World's largest concert piano strikes chord in Latvia

FRENCH PRESS AGENCY - AFP
VENTSPILS
Published 29.07.2019 00:11
David Klavins stands next to his new creation, the M470i vertical concert grand piano, with a height of 4,70 meters, at the new Lativa concert hall in Ventspils, Latvia, on July 23, 2019.
David Klavins stands next to his new creation, the M470i vertical concert grand piano, with a height of 4,70 meters, at the new "Lativa" concert hall in Ventspils, Latvia, on July 23, 2019.

Soaring to new musical heights, a German-born innovator has crafted what is believed to be the world's largest grand piano.

It is without question one of a kind: attached high on the wall of a concert hall in Latvia, the steel-framed vertical grand piano hangs as if in mid-air some three stories above the audience.

To play it, pianists must climb a steep flight of steel stairs to a balcony. Although the Guinness Book of World Records has not yet measured the new instrument, it was made by David Klavins whose Model 370 piano unveiled in 1987 is currently regarded as being among the world's largest. Klavins' standard new model, the 470i Vertical Concert Grand piano, has strings that are 4.7 meters long.

The custom-built 470i piano installed at a new concert hall in the Baltic seaside port and resort town of Ventspils is even larger; its imposing navy blue-painted steel frame is six meters high. With some strings measuring almost five meters, the instrument emits bold, sonorous music.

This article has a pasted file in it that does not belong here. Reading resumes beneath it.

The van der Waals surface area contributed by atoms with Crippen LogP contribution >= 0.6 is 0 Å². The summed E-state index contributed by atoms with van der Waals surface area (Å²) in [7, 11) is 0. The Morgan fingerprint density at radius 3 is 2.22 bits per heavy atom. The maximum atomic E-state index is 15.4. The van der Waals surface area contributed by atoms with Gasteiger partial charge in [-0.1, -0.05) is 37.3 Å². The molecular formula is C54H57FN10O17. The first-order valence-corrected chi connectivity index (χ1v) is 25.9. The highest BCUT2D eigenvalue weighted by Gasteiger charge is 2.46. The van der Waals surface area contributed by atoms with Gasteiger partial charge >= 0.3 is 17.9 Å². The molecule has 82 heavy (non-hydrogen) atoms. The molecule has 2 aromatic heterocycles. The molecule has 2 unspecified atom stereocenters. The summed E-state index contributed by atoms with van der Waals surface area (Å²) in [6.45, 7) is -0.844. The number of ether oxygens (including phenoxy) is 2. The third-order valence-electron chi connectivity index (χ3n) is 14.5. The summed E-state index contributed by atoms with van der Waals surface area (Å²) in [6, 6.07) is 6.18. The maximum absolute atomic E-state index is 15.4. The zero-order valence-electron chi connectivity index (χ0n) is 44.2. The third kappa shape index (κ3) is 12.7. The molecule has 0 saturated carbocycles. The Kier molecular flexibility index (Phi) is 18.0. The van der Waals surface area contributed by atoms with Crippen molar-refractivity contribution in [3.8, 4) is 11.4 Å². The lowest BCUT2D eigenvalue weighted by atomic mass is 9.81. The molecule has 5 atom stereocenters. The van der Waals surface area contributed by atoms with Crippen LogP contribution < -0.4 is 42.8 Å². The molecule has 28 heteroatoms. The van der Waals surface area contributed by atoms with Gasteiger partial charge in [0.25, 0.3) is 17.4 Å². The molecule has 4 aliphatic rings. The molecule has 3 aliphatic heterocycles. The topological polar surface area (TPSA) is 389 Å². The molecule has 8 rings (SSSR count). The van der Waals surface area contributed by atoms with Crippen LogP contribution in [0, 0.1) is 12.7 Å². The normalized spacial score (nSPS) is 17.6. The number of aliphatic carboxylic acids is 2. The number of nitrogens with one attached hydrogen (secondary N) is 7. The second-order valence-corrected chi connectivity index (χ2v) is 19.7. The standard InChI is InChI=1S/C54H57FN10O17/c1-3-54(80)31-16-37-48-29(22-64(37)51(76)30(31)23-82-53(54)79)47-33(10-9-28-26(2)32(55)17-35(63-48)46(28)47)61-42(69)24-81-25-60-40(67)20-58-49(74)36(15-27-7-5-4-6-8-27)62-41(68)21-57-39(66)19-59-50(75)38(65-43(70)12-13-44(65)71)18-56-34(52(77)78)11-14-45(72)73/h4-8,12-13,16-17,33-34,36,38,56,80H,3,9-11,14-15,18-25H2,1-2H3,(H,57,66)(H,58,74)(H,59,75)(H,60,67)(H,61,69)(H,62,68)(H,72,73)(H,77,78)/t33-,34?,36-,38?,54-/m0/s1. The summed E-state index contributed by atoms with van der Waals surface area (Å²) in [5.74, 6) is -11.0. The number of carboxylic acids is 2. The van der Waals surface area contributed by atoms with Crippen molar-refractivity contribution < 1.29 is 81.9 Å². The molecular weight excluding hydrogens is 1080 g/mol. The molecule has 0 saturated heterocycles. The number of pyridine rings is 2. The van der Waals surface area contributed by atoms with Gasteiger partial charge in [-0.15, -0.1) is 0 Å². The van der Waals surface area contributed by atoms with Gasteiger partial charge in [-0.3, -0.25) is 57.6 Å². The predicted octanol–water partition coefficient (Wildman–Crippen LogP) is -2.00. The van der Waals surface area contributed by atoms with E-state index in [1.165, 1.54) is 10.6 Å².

"The most suitable music for this instrument would be all the very expressive works, for example Rachmaninoff, Scriabin but also Beethoven's sonatas would sound totally different on this instrument," Klavins told Agence France-Presse (AFP).

The innovator, who has Latvian roots, has worked on pianos nearly all his life, driven by a desire to push the boundaries of the instrument first created by Italian Bartolomeo Cristofori around the year 1700.

High school dropout

"Since I was 16 years old and dropped out of school to become a piano restoration apprentice, I have been trying to explore new designs and principles, which deviate from the 140-year-old construction of the traditional grand piano," Klavins, now 65, told AFP while sitting at the 450i. He crafted his first vertical piano in 1985.

It is not just his new instrument's mammoth size that makes it stand out; having no wooden casing means that audiences seated in the concert hall can see its long, steely strings.

Opening this Friday in Ventspils, the Latvija venue where the piano is installed, boasts two concert halls with a combined seating capacity of 1,000. It is also home to a music academy for emerging young talent. On display to the public for the first time on Friday, the instrument has already created a buzz among piano enthusiasts.

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